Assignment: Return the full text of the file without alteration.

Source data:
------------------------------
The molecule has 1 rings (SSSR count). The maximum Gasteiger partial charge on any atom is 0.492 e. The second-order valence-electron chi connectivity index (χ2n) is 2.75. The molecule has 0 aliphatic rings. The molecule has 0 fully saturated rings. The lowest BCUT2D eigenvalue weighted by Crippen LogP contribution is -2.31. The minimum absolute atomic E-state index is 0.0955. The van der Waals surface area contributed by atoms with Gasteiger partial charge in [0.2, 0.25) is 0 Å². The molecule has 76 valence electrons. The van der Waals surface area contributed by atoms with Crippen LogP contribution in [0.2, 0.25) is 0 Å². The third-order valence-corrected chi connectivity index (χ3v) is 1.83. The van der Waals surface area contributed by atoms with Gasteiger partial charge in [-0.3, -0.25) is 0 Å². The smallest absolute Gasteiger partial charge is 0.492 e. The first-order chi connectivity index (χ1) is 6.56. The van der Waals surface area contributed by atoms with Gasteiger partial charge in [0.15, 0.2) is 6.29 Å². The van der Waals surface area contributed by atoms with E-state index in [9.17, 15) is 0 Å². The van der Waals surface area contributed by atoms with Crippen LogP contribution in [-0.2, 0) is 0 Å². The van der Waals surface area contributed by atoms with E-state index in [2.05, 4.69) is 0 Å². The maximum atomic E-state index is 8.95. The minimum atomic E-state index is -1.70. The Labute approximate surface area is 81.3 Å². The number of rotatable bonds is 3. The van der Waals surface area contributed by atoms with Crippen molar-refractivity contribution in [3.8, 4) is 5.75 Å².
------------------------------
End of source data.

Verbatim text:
The molecule has 1 rings (SSSR count). The maximum Gasteiger partial charge on any atom is 0.492 e. The second-order valence-electron chi connectivity index (χ2n) is 2.75. The molecule has 0 aliphatic rings. The molecule has 0 fully saturated rings. The lowest BCUT2D eigenvalue weighted by Crippen LogP contribution is -2.31. The minimum absolute atomic E-state index is 0.0955. The van der Waals surface area contributed by atoms with Gasteiger partial charge in [0.2, 0.25) is 0 Å². The molecule has 76 valence electrons. The van der Waals surface area contributed by atoms with Crippen LogP contribution in [0.2, 0.25) is 0 Å². The third-order valence-corrected chi connectivity index (χ3v) is 1.83. The van der Waals surface area contributed by atoms with Gasteiger partial charge in [-0.3, -0.25) is 0 Å². The smallest absolute Gasteiger partial charge is 0.492 e. The first-order chi connectivity index (χ1) is 6.56. The van der Waals surface area contributed by atoms with Gasteiger partial charge in [0.15, 0.2) is 6.29 Å². The van der Waals surface area contributed by atoms with E-state index in [9.17, 15) is 0 Å². The van der Waals surface area contributed by atoms with Crippen LogP contribution in [-0.2, 0) is 0 Å². The van der Waals surface area contributed by atoms with E-state index in [2.05, 4.69) is 0 Å². The maximum atomic E-state index is 8.95. The minimum atomic E-state index is -1.70. The Labute approximate surface area is 81.3 Å². The number of rotatable bonds is 3. The van der Waals surface area contributed by atoms with Crippen molar-refractivity contribution in [3.8, 4) is 5.75 Å².